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Hurricane Dorian: Bahamas battered by ‘monster’ storm


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Media captionDorian, the second-strongest Atlantic hurricane on record, hits the Bahamas

The most powerful storm to hit the Caribbean islands of the Bahamas since records began has torn roofs from buildings and caused severe flooding.

The slow-moving, category five Dorian – the second-strongest Atlantic hurricane on record – has sustained winds of up to 180mph (285km/h).

A “life-threatening” storm surge of 23ft (7m) is predicted in places.

The hurricane is moving slowly westwards and may hit areas of the eastern US seaboard.

The US states of Florida, Georgia, North and South Carolina have all declared states of emergency.

What’s the latest from the Bahamas?

The National Hurricane Center said that at 03:00 GMT, Dorian was located on the eastern edge of Grand Bahama, having made landfall earlier on the Abaco islands, which are just to the east.

Both chains are in the north of the Bahamas archipelago. Grand Bahama is only 100km (60 miles) east of West Palm Beach in Florida.

Dorian is slow-moving, travelling west at only 9km/h (6mph).

Image caption

Dorian’s position at 03:00 GMT Monday

There was little information overnight from the affected Bahamas islands amid power cuts and limited internet access. The Abaco islands were reported under water after the storm hit on Sunday, with a storm surge of up to 7m (23ft).

Government officials said they had seen footage from Abaco of floodwaters the height of a car roof, and homes without roofs.

High winds and torrential rainfall have also struck Grand Bahama.

Residents posted footage showing floodwaters engulfing some homes after high winds had struck. Videos also show capsized boats floating in floodwaters filled with debris.

Joy Jibrilu, director general of the Ministry of Tourism and Aviation, said on Sunday afternoon: “It’s devastating. There has been huge damage to property and infrastructure. Luckily, no loss of life reported.”

However, Eyewitness News later carried an interview with a grandmother who said her eight-year-old grandson had drowned on the Abaco Islands.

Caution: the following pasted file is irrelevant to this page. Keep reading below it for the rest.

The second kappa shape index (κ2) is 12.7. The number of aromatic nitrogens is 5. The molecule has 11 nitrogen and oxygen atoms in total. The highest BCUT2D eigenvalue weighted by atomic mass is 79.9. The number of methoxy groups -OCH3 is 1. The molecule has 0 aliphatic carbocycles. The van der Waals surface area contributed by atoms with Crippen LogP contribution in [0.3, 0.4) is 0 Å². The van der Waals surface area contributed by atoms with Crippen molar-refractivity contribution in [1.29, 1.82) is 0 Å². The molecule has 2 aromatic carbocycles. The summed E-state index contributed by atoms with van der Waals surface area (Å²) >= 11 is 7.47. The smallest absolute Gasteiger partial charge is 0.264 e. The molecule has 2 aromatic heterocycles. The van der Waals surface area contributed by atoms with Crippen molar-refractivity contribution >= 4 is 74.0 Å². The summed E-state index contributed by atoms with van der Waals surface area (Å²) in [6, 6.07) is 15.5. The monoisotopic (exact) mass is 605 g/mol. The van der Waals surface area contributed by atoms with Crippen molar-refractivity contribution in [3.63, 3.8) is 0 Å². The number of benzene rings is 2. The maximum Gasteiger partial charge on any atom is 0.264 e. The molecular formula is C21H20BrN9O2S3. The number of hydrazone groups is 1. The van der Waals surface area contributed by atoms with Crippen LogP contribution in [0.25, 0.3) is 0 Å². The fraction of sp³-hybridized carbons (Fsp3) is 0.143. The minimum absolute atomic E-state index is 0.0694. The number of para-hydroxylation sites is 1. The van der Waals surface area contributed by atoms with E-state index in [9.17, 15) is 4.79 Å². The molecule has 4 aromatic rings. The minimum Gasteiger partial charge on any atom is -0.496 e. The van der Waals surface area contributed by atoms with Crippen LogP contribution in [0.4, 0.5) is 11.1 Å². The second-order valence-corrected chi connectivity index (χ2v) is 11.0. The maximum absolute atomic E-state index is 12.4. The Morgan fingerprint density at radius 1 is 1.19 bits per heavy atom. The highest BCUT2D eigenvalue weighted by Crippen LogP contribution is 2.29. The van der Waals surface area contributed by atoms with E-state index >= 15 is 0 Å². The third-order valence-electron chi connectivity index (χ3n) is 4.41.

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Media captionHurricane Dorian seen from the International Space Station

The government has opened 14 shelters and names dozens of churches, schools and other buildings on its official lists of emergency shelters.

But as sites become full, there is concern that people will be forced to take refuge in other places that aren’t listed to receive food and water from the government.

How has the Bahamas prepared?

The country is one of those most regularly hit by hurricanes, and homes are required to be reinforced to withstand the winds of a category four storm.

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Reuters

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An image from social media of Marsh Harbour in the Abaco Islands

Prime Minister Hubert Minnis did announce an evacuation order for parts of Grand Bahama and the Abaco Islands, All tourists were asked to leave.

But officials expressed dismay that some people had chosen to stay.

Mr Minnis said: “I can only say to them, that I hope this is not the last time they will hear my voice and may God be with them.”

The visibly upset prime minister said in a news conference on Sunday: “This is probably the most sad and worst day of my life. We’re facing a hurricane… that we’ve never seen in the history of the Bahamas.”

What about the US?

Although Dorian is currently heading westwards, it is forecast to make a gradual turn north-west, taking it along the eastern US seaboard, making its landfall point, if any, uncertain.

President Donald Trump cancelled a planned trip to Poland last week and has met emergency management officials.

He told reporters on Sunday that the storm “looks monstrous” and the US east coast would “be ultimately impacted and some of it very, very severely”.

Dorian has grown larger in size, with hurricane-force winds extending up to 45 miles (75km) from the storm’s centre.

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Getty Images

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Hurricane preparations in Port Salerno, Florida

President Trump has issued a federal state of emergency for Florida, and the state’s governor, Ron DeSantis, has activated 2,000 National Guard troops, with another 2,000 on standby.